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How does drinking coffee affect student test performance?

Does caffeine help you do better on tests? 

Ah, finals week. The time to squeeze 16 weeks of art history into a 2-day cramming session. The time when you realize you probably should have attended a few more morning classes instead of hitting the bars the night before. The time when campus coffee lines are out the door and around the building, but you wait in it anyway because you desperately need your morning fix. 

Step on any college campus during finals week and you'll see students wearing the same sweatpants for days in a row, ferociously tapping away on their keyboards at the same table at the library, and surrounded by empty coffee cups. But does coffee actually help students perform better on tests? The key lies in drinking it in moderation and making sure you're staying hydrated and getting enough sleep.

About forty percent of 18- to 24-year-olds drink coffee every day. It helps students wake up for their 8 a.m. classes, balance school work with part-time jobs, and more. And because of the numerous health benefits of coffee, it can help students do better in school. 

Here's how it helps and a few tips on how to drink it: 

1. It helps you retain information 

Coffee stimulates your central nervous system and improves your alertness, concentration, energy, memory, and attention span — how perfect does this sound when you're trying to remember a semester's worth of material from multiple classes? 

2. Coffee is linked to lower depression rates

There's no doubt that college is stressful and that stress levels spike around midterms and finals. But studies have linked coffee drinking to lower rates of depression. Coffee activates neurotransmitters that control mood, including dopamine, and serotonin. 

3. If you already have anxiety, try another form of caffeine 

Caffeine affects everyone differently. If you suffer from anxiety, and are on medications for anxiety, you might want to get your caffeine fix from a more natural form of caffeine like green tea. Caffeine can increase stress hormones and affect neurotransmitter balance. Even those with a high tolerance for caffeine (especially Death Wish Coffee drinkers) can experience these symptoms if they aren't careful about consumption.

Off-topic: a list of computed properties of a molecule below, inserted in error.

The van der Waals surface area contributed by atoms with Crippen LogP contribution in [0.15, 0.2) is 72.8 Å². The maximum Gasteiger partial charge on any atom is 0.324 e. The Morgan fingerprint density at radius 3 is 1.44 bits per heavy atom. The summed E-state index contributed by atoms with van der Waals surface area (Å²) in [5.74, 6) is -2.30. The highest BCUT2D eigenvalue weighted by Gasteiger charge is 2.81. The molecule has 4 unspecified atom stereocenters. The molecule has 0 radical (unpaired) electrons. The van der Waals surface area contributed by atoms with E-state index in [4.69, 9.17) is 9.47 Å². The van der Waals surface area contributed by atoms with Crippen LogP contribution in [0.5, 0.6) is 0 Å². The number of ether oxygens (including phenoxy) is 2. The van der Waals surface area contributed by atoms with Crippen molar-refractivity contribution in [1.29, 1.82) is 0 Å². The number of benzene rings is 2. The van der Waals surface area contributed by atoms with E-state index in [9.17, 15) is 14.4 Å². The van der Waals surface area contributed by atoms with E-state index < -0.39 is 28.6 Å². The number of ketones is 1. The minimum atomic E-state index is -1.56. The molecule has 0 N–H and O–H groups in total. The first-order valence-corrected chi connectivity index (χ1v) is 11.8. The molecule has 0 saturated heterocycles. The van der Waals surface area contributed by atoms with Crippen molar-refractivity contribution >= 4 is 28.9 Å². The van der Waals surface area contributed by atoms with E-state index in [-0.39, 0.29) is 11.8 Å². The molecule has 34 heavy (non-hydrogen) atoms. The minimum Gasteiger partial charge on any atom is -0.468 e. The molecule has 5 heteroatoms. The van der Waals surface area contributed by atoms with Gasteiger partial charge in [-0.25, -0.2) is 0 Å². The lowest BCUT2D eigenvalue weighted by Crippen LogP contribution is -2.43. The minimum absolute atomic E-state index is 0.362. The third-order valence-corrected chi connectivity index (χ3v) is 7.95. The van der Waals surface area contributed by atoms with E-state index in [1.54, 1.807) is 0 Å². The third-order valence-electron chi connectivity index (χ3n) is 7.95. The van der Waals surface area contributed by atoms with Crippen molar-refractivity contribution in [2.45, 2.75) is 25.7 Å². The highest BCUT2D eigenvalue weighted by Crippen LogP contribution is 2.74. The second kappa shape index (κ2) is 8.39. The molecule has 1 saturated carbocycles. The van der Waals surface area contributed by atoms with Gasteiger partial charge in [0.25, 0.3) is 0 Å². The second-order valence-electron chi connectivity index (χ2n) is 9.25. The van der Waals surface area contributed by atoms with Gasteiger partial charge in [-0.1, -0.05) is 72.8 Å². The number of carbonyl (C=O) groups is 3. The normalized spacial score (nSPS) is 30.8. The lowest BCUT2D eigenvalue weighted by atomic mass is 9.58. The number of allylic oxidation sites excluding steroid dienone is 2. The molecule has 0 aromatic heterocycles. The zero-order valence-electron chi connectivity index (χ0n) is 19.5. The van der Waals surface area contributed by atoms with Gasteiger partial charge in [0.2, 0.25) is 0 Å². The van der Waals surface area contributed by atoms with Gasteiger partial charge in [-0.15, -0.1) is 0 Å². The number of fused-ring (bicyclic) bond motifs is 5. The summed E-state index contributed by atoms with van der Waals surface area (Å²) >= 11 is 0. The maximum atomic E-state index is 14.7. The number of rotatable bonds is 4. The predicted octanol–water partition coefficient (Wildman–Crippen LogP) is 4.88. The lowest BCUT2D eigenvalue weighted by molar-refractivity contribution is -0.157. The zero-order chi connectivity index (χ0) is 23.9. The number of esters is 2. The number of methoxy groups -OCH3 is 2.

4. Leave out the sugar and extra additives 

Don't buy coffee fueled with sugar and heavy cream if you can. Black coffee will help you stay more alert and will help prevent the dreaded sugar crash. Besides, there are a ton of benefits to drinking black coffee — and it's way cheaper. 

5. Stay hydrated to stay caffeinated 

Keep your coffee in one hand, and a bottle of water in the other. It may be tempting to consume nothing but coffee for an entire week, but it's not. Water helps your body stay hydrated and keeps away coffee jitters and headaches. This is especially important in the morning when our bodies are in elimination mode — drinking water helps energize us and makes us ready to take on the day. 

6. Actually get some sleep 

Even though all nighters seem to be the key to success in every college-related movie ever, they're not. A sleep-deprived brain will affect your memory and the information you retain. Coffee can keep you awake for hours on end, but don't fully depend on it to keep you awake all night — it's still important to get some sleep to make sure you're on your A game for your exam. Drink your coffee at at the right time of the day and even consider taking a coffee nap

Good luck on those finals! And if you need a strong brew to help you make it through, we've got you covered

Related: Here's why drinking coffee is actually good for you

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